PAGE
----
This blog is a continuation of our Good Manufacturing Practices/Making Jams and Jellies. As discussed before, consistency is extremely important. Therefore your ingredients need to be consistent. Let’s start with fruit, peppers or whatever your taste base is for your recipe.
Fruit: Using an IQF (individually quick frozen) product is the most consistent. Packing houses that product IQF products have a range of sugar content that they use in order to give you a consistent product. However, if you change your IQF provider make sure they provide you with a specification sheet including average sugar content and pH. If they cannot provide you with that information, you might want to consider using a packing house that can. If you have no choice but to use a product that you cannot get specifications for, then you will need to test in house. You always have the option of just trying the product and hope that it works. My goal in writing this blog is to take the “maybe it will work” out of the equation. I recommend two instruments that if used properly will all but end production failures.
1. Refractometer: I recommend the Atago Master 93H (45 to 93 brix) and Atago Master 50H (0 to 50 brix). Both meters are temperature compensated, heat and water resistant. This means they are very accurate and can measure hot liquid during the cooking process. Easy to clean and generally no calibration required. If you think the meter might be reading incorrectly, you can simply use a 50/50 solution of distilled water and sugar for accuracy test. If the meter is reading incorrectly, there is an adjustment screw on the bottom of both meters. A little twist will make the correction. I have used these meters for 20 years and sold hundreds of them to my customers. I have never had to adjust my personal meters and in 20 years had to adjust only one of my customers.
2. pH Meter: For a good entry level meter I recommend the Oakton pH tester 20. Good accuracy with a relative low cost (under$300.00). A bench top meter would be the next step. Very Accurate. Meter base and electrode are separate. Price starts at $600.00 and up. Both meters will require the purchase of buffer 4 and buffer 7 solution for calibration. Both meters require close attention to maintenance. The Oakton meter has a built in bulb that must be cleaned correctly and stored in buffer solution to maintain accuracy and longevity. The same goes for the bench top model probe. I am not recommending a specific bench top model. As long as it is a reputable company like Beckman and the like, you will be fine. My only recommendation for the benchtop model is that it is temperature compensated with an accuracy of +-.02 or better.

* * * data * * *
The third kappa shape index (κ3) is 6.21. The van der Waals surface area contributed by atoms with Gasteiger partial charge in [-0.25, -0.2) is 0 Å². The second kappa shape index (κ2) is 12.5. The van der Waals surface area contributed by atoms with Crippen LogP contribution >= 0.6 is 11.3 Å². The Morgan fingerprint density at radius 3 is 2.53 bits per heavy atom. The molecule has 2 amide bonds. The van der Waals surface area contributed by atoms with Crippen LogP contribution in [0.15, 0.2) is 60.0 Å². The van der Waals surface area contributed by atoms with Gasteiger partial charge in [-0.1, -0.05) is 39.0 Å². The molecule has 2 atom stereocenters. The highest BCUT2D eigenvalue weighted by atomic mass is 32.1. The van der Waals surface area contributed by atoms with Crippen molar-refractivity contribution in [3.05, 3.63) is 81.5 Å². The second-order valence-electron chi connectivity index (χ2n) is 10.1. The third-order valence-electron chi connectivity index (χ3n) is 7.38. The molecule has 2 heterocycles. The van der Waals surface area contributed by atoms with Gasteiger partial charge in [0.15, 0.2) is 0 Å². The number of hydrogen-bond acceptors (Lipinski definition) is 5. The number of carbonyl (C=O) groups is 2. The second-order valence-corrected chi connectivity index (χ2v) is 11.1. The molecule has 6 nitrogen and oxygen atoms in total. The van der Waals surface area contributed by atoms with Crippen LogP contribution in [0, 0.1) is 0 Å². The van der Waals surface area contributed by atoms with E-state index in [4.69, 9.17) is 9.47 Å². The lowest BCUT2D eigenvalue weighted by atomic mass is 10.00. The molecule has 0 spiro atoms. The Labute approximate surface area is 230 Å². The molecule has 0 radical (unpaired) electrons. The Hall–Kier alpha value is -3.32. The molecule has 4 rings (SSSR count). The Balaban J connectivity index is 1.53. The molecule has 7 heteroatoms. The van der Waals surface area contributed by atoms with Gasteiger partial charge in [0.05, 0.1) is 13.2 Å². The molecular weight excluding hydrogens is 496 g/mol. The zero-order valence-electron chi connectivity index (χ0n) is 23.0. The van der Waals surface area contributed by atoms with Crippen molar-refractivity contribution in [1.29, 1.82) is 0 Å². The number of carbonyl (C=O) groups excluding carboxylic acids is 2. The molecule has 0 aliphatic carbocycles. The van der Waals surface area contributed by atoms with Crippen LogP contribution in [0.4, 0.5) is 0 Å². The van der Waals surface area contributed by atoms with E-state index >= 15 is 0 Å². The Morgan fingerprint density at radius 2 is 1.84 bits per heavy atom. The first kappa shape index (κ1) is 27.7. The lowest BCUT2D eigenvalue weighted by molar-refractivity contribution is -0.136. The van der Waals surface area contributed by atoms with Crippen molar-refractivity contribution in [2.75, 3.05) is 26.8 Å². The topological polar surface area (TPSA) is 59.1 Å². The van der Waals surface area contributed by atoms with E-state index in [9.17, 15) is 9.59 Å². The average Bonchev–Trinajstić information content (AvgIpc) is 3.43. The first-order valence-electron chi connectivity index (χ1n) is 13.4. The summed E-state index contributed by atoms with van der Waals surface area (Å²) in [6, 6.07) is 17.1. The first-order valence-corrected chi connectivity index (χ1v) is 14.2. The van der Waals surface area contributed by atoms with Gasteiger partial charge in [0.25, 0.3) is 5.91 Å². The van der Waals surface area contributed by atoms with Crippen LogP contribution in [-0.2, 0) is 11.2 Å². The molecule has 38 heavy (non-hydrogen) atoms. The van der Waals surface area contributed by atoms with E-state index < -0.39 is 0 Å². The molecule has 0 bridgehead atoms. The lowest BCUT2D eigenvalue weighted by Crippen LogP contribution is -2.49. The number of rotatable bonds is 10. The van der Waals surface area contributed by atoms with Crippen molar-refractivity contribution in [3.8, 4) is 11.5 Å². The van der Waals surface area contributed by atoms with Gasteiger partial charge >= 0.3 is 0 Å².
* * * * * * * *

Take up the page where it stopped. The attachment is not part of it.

With the understanding that we know how to use our meters, we can test are incoming fruit and have certainty that the fruit is in specification. I will use strawberries as an example. Strawberries you have been using have and average brix of 8 and pH of 3.4 . You change strawberry supplier and now the strawberries are at a brix of 9 and a pH of 3.9 . The brix going from 8 to 9 is not a problem. A small adjustment to take out a little sugar from the recipe could be done to keep the end brix exact. The pH going from 3.4 to 3.9 is a problem. In general when using our SSP pectin, any fruit with a pH of 3.2 to 3.4 will not need any additional acid to ensure a proper gel. Fruit with a pH of 3.9 will require the addition of acid (usually citric acid) to achieve a proper gel.
Let’s go the other direction. Let’s say your strawberries have a brix of 7 and a pH 2.9 . A small adjustment adding a little sugar will take care of the brix. A fruit with a pH of 2.9 can cause several problems. Too much acid will raise the set temperature possibly causing a pre-set(soupy texture/gel) and or water separation to name a few. To stop this problem will require either taking out acid that is already in the recipe (lemon juice or citric acid) or the addition of a buffer (sodium citrate).
By knowing the brix and pH of your fruit will allow you to make adjustments if needed before production greatly reducing the risk of failure.
What we have discussed here is all the more important if you are using fresh fruit.
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